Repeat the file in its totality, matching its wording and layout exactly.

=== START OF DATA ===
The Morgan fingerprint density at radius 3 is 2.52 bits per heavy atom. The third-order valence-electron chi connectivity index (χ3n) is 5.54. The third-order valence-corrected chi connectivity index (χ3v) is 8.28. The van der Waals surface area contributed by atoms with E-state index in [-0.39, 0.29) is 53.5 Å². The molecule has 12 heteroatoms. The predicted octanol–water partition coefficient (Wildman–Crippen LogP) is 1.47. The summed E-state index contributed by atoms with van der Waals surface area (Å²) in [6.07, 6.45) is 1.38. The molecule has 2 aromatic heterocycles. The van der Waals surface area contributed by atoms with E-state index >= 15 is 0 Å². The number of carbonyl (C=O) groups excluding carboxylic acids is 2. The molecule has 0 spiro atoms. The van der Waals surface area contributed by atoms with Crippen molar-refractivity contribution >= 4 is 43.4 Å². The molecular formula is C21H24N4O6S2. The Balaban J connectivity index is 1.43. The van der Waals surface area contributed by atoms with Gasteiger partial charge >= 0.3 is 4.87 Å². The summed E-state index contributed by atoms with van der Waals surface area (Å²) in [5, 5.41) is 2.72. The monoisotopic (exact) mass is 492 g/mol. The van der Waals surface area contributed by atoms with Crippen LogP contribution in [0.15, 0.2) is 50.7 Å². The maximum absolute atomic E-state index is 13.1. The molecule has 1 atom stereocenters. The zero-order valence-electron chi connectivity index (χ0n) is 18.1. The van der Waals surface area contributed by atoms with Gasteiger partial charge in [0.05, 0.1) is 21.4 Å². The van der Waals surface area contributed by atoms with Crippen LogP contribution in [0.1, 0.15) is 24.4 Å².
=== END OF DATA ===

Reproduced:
The Morgan fingerprint density at radius 3 is 2.52 bits per heavy atom. The third-order valence-electron chi connectivity index (χ3n) is 5.54. The third-order valence-corrected chi connectivity index (χ3v) is 8.28. The van der Waals surface area contributed by atoms with E-state index in [-0.39, 0.29) is 53.5 Å². The molecule has 12 heteroatoms. The predicted octanol–water partition coefficient (Wildman–Crippen LogP) is 1.47. The summed E-state index contributed by atoms with van der Waals surface area (Å²) in [6.07, 6.45) is 1.38. The molecule has 2 aromatic heterocycles. The van der Waals surface area contributed by atoms with E-state index >= 15 is 0 Å². The number of carbonyl (C=O) groups excluding carboxylic acids is 2. The molecule has 0 spiro atoms. The van der Waals surface area contributed by atoms with Crippen molar-refractivity contribution >= 4 is 43.4 Å². The molecular formula is C21H24N4O6S2. The Balaban J connectivity index is 1.43. The van der Waals surface area contributed by atoms with Gasteiger partial charge >= 0.3 is 4.87 Å². The summed E-state index contributed by atoms with van der Waals surface area (Å²) in [5, 5.41) is 2.72. The monoisotopic (exact) mass is 492 g/mol. The van der Waals surface area contributed by atoms with Crippen LogP contribution in [0.15, 0.2) is 50.7 Å². The maximum absolute atomic E-state index is 13.1. The molecule has 1 atom stereocenters. The zero-order valence-electron chi connectivity index (χ0n) is 18.1. The van der Waals surface area contributed by atoms with Gasteiger partial charge in [0.05, 0.1) is 21.4 Å². The van der Waals surface area contributed by atoms with Crippen LogP contribution in [0.1, 0.15) is 24.4 Å².